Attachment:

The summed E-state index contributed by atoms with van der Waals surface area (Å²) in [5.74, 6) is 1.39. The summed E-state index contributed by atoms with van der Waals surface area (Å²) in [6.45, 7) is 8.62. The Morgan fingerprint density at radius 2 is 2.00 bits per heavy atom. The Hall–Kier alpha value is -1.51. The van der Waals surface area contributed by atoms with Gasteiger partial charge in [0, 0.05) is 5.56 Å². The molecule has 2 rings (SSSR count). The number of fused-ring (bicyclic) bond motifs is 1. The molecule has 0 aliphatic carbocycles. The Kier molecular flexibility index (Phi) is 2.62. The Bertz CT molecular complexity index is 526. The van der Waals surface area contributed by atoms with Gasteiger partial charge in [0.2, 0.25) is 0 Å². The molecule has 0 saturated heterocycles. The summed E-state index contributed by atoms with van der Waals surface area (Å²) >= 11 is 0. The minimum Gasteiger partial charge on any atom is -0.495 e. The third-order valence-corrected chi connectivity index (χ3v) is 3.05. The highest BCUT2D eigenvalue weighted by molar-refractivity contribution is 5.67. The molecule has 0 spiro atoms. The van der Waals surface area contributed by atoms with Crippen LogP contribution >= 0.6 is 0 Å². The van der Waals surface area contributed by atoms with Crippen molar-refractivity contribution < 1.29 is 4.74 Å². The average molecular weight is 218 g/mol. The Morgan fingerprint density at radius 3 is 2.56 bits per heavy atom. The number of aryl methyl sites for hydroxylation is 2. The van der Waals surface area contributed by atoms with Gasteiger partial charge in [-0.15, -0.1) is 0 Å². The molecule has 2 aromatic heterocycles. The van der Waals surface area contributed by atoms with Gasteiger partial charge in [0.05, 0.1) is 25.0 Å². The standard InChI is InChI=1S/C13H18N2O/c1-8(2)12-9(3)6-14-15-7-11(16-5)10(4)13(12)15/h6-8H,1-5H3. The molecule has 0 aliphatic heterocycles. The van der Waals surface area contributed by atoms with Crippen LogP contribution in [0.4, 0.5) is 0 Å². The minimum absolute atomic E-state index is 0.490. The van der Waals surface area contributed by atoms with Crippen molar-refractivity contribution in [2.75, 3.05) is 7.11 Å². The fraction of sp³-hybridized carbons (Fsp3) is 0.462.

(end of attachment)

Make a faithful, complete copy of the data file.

The summed E-state index contributed by atoms with van der Waals surface area (Å²) in [5.74, 6) is 1.39. The summed E-state index contributed by atoms with van der Waals surface area (Å²) in [6.45, 7) is 8.62. The Morgan fingerprint density at radius 2 is 2.00 bits per heavy atom. The Hall–Kier alpha value is -1.51. The van der Waals surface area contributed by atoms with Gasteiger partial charge in [0, 0.05) is 5.56 Å². The molecule has 2 rings (SSSR count). The number of fused-ring (bicyclic) bond motifs is 1. The molecule has 0 aliphatic carbocycles. The Kier molecular flexibility index (Phi) is 2.62. The Bertz CT molecular complexity index is 526. The van der Waals surface area contributed by atoms with Gasteiger partial charge in [0.2, 0.25) is 0 Å². The molecule has 0 saturated heterocycles. The summed E-state index contributed by atoms with van der Waals surface area (Å²) >= 11 is 0. The minimum Gasteiger partial charge on any atom is -0.495 e. The third-order valence-corrected chi connectivity index (χ3v) is 3.05. The highest BCUT2D eigenvalue weighted by molar-refractivity contribution is 5.67. The molecule has 0 spiro atoms. The van der Waals surface area contributed by atoms with Crippen LogP contribution >= 0.6 is 0 Å². The van der Waals surface area contributed by atoms with Crippen molar-refractivity contribution < 1.29 is 4.74 Å². The average molecular weight is 218 g/mol. The Morgan fingerprint density at radius 3 is 2.56 bits per heavy atom. The number of aryl methyl sites for hydroxylation is 2. The van der Waals surface area contributed by atoms with Gasteiger partial charge in [-0.15, -0.1) is 0 Å². The molecule has 2 aromatic heterocycles. The van der Waals surface area contributed by atoms with Gasteiger partial charge in [0.05, 0.1) is 25.0 Å². The standard InChI is InChI=1S/C13H18N2O/c1-8(2)12-9(3)6-14-15-7-11(16-5)10(4)13(12)15/h6-8H,1-5H3. The molecule has 0 aliphatic heterocycles. The van der Waals surface area contributed by atoms with Crippen LogP contribution in [0.4, 0.5) is 0 Å². The minimum absolute atomic E-state index is 0.490. The van der Waals surface area contributed by atoms with Crippen molar-refractivity contribution in [2.75, 3.05) is 7.11 Å². The fraction of sp³-hybridized carbons (Fsp3) is 0.462.